Medical Doctors warn against prescription of new drugs
Koforidua, April 9, GNA- The Co-ordinator of the National Centre for Pharmacovigilance(NCPV), Dr. Alex Dodoo has warned medical doctors against the prescription of new drugs which they were not well informed about.
He explained that, every single drug has a side effect and therefore, advised medical doctors not to accept the claim by some manufacturers that their drugs had no side effect. Dr Dodoo was speaking at a one-day seminar on the monitoring of Adverse Drug Reactions at Koforidua, which was organized by the NCPV in collaboration with the Koforidua Regional Hospital.
The seminar was attended by pharmacists from hospitals, pharmaceutical manufacturing companies, private pharmacists, medical officers and some health workers in the Koforidua Municipality. He said a significant number of drugs in the country are not registered because they did not pass through the normal process required for them to be accepted to be used in the country legally and under such conditions, there was the need for a system to monitor the effect of such drugs on the people.
Dr Dodoo therefore, urged all health workers to co-operate with the NCPV to help reduce the cost of health service to patients and also the workload on health workers since considerable reduction in the adverse drug reactions in the country would reduce the number of times that patients visit the hospital.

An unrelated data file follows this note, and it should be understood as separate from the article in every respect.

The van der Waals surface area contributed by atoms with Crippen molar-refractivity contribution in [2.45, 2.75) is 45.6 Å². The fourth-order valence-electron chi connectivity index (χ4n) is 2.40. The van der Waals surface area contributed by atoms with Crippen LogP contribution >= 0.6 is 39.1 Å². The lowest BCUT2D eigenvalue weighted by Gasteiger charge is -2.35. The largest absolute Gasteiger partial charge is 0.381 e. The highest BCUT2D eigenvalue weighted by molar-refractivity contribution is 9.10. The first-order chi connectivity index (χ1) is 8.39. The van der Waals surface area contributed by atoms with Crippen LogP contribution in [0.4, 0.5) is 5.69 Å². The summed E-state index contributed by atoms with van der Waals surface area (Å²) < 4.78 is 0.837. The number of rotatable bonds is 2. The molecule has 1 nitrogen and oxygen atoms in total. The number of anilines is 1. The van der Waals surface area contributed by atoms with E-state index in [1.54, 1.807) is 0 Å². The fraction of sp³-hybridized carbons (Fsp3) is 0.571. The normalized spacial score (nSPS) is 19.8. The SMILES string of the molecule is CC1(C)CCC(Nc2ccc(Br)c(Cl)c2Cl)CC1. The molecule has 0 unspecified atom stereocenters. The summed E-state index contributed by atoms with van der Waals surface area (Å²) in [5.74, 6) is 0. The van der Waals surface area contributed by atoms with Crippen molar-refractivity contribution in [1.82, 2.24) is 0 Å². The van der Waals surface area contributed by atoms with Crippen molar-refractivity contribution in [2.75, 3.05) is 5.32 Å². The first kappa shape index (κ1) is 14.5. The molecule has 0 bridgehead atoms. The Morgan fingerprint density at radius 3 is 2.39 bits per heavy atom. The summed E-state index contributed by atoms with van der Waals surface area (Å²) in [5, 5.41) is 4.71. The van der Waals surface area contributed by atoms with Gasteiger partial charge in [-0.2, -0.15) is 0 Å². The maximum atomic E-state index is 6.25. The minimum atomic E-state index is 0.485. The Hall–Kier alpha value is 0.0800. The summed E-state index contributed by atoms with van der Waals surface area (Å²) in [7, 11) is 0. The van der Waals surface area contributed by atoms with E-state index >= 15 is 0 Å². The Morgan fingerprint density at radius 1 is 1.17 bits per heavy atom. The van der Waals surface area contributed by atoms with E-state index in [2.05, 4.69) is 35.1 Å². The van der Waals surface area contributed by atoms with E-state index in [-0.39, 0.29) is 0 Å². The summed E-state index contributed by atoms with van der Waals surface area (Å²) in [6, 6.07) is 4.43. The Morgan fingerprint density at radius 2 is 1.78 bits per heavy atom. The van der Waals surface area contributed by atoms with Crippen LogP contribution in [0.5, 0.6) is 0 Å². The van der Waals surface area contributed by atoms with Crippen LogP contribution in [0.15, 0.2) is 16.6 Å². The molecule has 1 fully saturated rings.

He said within the last three months, his outfit had send out 60,000 report forms on adverse drug reaction and within the next six months, would study adverse drug reactions of 10,000 patients taking anti-malaria drugs.
The Head of the Pharmacy Department of the Koforidua Regional Hospital, Mr Charles Baah said Pharmacovigilance is concerned with the detection, assessment and prevention of adverse reactions to drugs. He said a functional pharmacovigilnace system was necessary for the prevention of drug related human suffering and also to avoid the human and financial cost associated with adverse drug reactions. Mr. Baah said, in the past, reporting on adverse drug reactions were centred only at the Teaching Hospitals and the cities but currently the trend was to make all regional hospitals report on adverse drug reactions.
He said zonal centers for the reception of the adverse drug reactions would be established and safety monitoring unit would be established in Accra to co-ordinate the activities of the zonal centres. The Deputy Co-ordinator of NCPV, Ms. Augustina Appiah-Danquah said the report of the adverse drug reactions helped improve quality care and help improve the confidence of patients in health professionals. She said it also helped in getting feedback on drug released into the system. 09 April 06